The Internet has not only changed the way people communicate, it has become a powerful and important resource for health information. Today, 82 per cent of U.S. adults use the Internet, and among those 80 per cent have looked online for health related information. Indeed, social media (including online communities, blogs, and social networking websites such as Facebook and Twitter) is rapidly becoming an increasingly popular source of health information, helping to decrease health-related communication gaps and inequalities - Facebook is reported to be the 4th most popular source of health information in the UK.
In part this trend seems to be driven by consumer facing industries pioneering the use of digital channels to engage, educate, and build relationships with customers and in doing so, changing the public’s preference for information, creating an expectation that information should be easily accessible. There is also a genuine unmet need for information and support for patients and their carers/ family members who desire to feel empowered and take control of their own and their loved-ones’ health.
The pharmaceutical industry is well placed to deliver on this unmet need and, if they are successful, reap the rewards for their effort. A recent survey found that “mastering multichannel marketing and improving digital effectiveness” was a top strategic priority for pharmaceutical marketing executives. Digital communication channels can be used by pharma to:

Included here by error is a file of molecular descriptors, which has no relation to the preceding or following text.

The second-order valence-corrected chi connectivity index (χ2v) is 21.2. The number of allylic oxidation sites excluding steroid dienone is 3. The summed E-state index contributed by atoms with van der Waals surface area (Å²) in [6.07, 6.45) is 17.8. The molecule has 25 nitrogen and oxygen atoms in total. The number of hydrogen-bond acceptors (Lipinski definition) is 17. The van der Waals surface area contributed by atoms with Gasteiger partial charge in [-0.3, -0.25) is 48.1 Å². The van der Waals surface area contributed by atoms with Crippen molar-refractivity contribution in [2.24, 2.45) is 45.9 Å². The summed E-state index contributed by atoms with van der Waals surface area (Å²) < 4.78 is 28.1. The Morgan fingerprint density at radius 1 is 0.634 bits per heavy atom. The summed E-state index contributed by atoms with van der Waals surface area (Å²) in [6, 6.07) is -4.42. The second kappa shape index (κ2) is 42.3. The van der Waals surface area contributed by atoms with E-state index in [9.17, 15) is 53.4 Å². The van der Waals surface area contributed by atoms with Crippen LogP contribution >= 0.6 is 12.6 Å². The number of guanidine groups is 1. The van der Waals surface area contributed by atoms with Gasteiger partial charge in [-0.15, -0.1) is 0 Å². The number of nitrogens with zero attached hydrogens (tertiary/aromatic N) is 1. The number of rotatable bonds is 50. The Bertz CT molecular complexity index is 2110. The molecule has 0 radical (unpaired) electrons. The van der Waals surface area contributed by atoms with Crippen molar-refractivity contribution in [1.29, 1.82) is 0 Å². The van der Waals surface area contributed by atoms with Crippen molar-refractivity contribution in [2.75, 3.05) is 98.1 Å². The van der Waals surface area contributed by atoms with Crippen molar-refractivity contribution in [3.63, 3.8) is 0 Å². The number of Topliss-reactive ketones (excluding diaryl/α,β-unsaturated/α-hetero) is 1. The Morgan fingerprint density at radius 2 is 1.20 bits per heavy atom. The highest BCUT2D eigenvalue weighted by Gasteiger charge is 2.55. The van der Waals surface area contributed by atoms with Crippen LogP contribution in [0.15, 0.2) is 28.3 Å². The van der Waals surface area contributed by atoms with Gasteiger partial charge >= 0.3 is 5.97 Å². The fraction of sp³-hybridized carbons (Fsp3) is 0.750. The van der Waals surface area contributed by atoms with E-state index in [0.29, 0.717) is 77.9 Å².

build more effective relationships with customers improve clinical trial efficiency (by speeding up trial recruitment and reducing dropouts through closer engagement) collect qualitative real world data to enhance other sources of information regarding products and practices.
While investment in social media is increasing, the focus is on lower risk and less innovative avenues than those adopted by other industries and indeed, the pharmaceutical industry is often described as a laggard in terms of its speed in adoption of digital technologies. An IMS survey of 50 of the top pharmaceutical companies recorded that almost half did not use social media to engage with consumers or patients on healthcare-related topics. For those that did, Twitter was the most popular (22/50) – a low risk option when used to simply link or broadcast information already out there (on company websites). This reluctance or slowness to adopt channels used by other consumer industries is mainly due to fear of regulation and risk as well as lack of content control and privacy concerns. For example: